November 26, 2006
what I'm thinking and doing § what I'm listening to § what I'm reading
what I'm writing § retrospective: old journal
When I was a graduate student, one of the faculty asked me what I enjoyed reading. I said poetry first, then plays, then novels. This was a bit untrue in that I've never read that many plays but as far as what I experienced while reading them, this was true. She said it was the exact opposite order for her. I was a little surprised. [Just as a point of interest, this is the same faculty member who told Jim he was too young to be so cranky, but that's a different story.]
I still love reading poetry, but it has been years since I've read much drama at all. While I was exploring the world of literature, I loved difficult novels--fiction that made me think. I like films to be same. If something didn't send me into a tailspin of thought, I didn't value it at all. I saw no value in mere entertainment; in fact, it rather disgusted me. I recall one of my greatest disappointments was going to the movie theatre in Missoula on a very hot summer day, looking for air-conditioned escape and the only movie in one of the air-conditioned theatres that we thought we might be able to stand was Gremlins. Not only did we hate the movie, but the air-conditioning wasn't working. I think I'm still annoyed. But the point is that I couldn't just let go and enjoy the movie; I hate to, on pricipal, actively hate it. It was lot of work to be such a snob.
But secretly, during Graduate School, while focusing on poetry, which was after all what my program was about (I was doing a writing MFA in poetry) I rediscovered fantastic fiction. I'd always loved it. I don't remember much of my childhood reading, but I do remember that I loved the Oz books and the fairy tale volume of my mother's Bookhouse Books. In Grade Seven we had a reader that included a couple of Ray Bradbury stories, and that opened my head to the world of science fiction for a few years and I joined the Science Fiction Book Club and such. Then I got literary, and started avoiding that genre stuff. There was even a Science Fiction as Literature class at Grad School that funnily enough Jim took but I didn't, though I had taken a fantastic literature class as an undergrad.
Gradually, as tie has gone on, I've become a less omnivorous reader of poetry. I have less patience for poetry I can't learn anything from, or that doesn't move me. I can't be bothered to read poetry just because it's in front of me. I don't read nearly as much as I used to, and I tend to go back to old favourites that can still raise the hair on the back of my neck.
And fiction? Well, now fantasy is by far my favourite. I don't like mindless entertainments, but a good entertainment like the Harry Potter books? I've learned to enjoy them. While I still can delight in a difficult book, I love young adult fiction more and more.
Now I read more novels than anything. Some poetry. And I hardly ever read drama at all. I read (and write) novels that I would have sneered at (but secretly loved) twenty years ago. I wasn't that dumb--it was then I discovered Robin McKinley and Diana Wynn Jones, two authors that remain my favourites today, but I know longer look for the literary darlings, the scary postmodern books of my past, that frankly now I find simply boring.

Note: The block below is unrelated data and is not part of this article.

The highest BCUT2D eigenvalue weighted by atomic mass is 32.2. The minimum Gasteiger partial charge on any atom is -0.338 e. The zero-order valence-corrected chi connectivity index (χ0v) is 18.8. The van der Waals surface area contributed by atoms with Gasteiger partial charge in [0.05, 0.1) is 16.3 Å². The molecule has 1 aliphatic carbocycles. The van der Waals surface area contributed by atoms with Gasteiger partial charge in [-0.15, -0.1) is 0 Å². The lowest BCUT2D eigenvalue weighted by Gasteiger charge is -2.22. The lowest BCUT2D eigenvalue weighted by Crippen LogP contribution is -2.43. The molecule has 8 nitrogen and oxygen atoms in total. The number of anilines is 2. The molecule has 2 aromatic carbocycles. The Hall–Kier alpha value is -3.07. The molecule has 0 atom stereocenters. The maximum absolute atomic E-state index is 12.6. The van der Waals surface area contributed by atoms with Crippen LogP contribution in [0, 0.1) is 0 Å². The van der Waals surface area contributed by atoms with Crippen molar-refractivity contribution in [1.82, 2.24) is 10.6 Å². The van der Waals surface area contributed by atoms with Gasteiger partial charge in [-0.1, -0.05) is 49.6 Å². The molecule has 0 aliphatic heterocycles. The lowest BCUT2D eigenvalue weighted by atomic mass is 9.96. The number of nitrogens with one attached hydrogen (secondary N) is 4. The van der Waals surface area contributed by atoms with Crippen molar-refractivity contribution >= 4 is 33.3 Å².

I think it's that now I'm old enough not to care about how what I'm reading looks like. And also, I know how bleak the world is. I don't need to read babout it to have it rubbed into my skin. And frankly, cynicism, being more-clever-than-thou, hipper-than-you and the black/white world of youthful smartitude? Ugh. Ugh ugh ugh.
— — —
In other news, we had a great Thanksgiving. Our friend John visited from Victoria. Thursday night Tamar and Devin and her friend Jeff all brought food. (cornbread stuffing, butternut squash, green beans, cranberry sauce) John made the gravy, Jim made sweet potatoes and pumpkin pie, I made the turkey and we all feasted. It was fun.
Also, Turkey Day means it's a month till Christmas. Argh! which means, if you're not already on our holiday letter list, please email me if your address and I'll send it to you. That means you get to read the glosa I was talking about last week
Still no love.
last week's thinking and doing § next week's thinking and doing
Hmm. The stereo has been on. What's been on it?
last week's listening § next week's listening
Susanna Clarke's beautifully designed collection of short stories, The Ladies of Grace Adieu and other stories is charming. I love her dispassionate, almost nonfictional way of telling these stories.
last week's reading § next week's reading
Fit bits and pieces of writing around Turkey Day and John's visit. Two hours Friday an Sunday in phone contact at the beginning and end with Karen. Saturday at Karen's house, beseiged by her new kittens. Progress was made, but frankly I'd rather play with kittens.
last week's writing § next week's writing
last week's old journal § next week's old journal
Last Week § Les Semaines index § Next Week
Email comments, questions, and complaints to email@example.com § Neile's main page
1833 people have wandered through this week with me